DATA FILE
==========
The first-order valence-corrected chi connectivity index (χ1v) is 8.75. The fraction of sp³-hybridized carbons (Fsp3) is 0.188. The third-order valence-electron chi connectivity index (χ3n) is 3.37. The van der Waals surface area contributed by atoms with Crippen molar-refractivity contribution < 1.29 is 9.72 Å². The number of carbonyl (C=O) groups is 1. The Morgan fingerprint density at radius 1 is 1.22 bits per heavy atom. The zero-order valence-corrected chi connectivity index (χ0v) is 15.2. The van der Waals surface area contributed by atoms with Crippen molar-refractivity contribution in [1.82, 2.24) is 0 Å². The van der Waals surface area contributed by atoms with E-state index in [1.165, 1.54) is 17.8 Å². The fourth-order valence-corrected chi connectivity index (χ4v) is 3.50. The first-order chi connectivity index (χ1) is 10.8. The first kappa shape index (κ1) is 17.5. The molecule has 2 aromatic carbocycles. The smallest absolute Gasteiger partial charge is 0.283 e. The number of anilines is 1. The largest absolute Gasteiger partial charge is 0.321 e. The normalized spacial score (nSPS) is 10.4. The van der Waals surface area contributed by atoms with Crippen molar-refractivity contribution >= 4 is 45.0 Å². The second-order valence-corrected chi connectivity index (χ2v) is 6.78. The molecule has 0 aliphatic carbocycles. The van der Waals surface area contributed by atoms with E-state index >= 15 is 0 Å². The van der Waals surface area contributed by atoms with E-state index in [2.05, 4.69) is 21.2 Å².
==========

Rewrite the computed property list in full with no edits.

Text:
The first-order valence-corrected chi connectivity index (χ1v) is 8.75. The fraction of sp³-hybridized carbons (Fsp3) is 0.188. The third-order valence-electron chi connectivity index (χ3n) is 3.37. The van der Waals surface area contributed by atoms with Crippen molar-refractivity contribution < 1.29 is 9.72 Å². The number of carbonyl (C=O) groups is 1. The Morgan fingerprint density at radius 1 is 1.22 bits per heavy atom. The zero-order valence-corrected chi connectivity index (χ0v) is 15.2. The van der Waals surface area contributed by atoms with Crippen molar-refractivity contribution in [1.82, 2.24) is 0 Å². The van der Waals surface area contributed by atoms with E-state index in [1.165, 1.54) is 17.8 Å². The fourth-order valence-corrected chi connectivity index (χ4v) is 3.50. The first-order chi connectivity index (χ1) is 10.8. The first kappa shape index (κ1) is 17.5. The molecule has 2 aromatic carbocycles. The smallest absolute Gasteiger partial charge is 0.283 e. The number of anilines is 1. The largest absolute Gasteiger partial charge is 0.321 e. The normalized spacial score (nSPS) is 10.4. The van der Waals surface area contributed by atoms with Crippen molar-refractivity contribution >= 4 is 45.0 Å². The second-order valence-corrected chi connectivity index (χ2v) is 6.78. The molecule has 0 aliphatic carbocycles. The van der Waals surface area contributed by atoms with E-state index >= 15 is 0 Å². The van der Waals surface area contributed by atoms with E-state index in [2.05, 4.69) is 21.2 Å².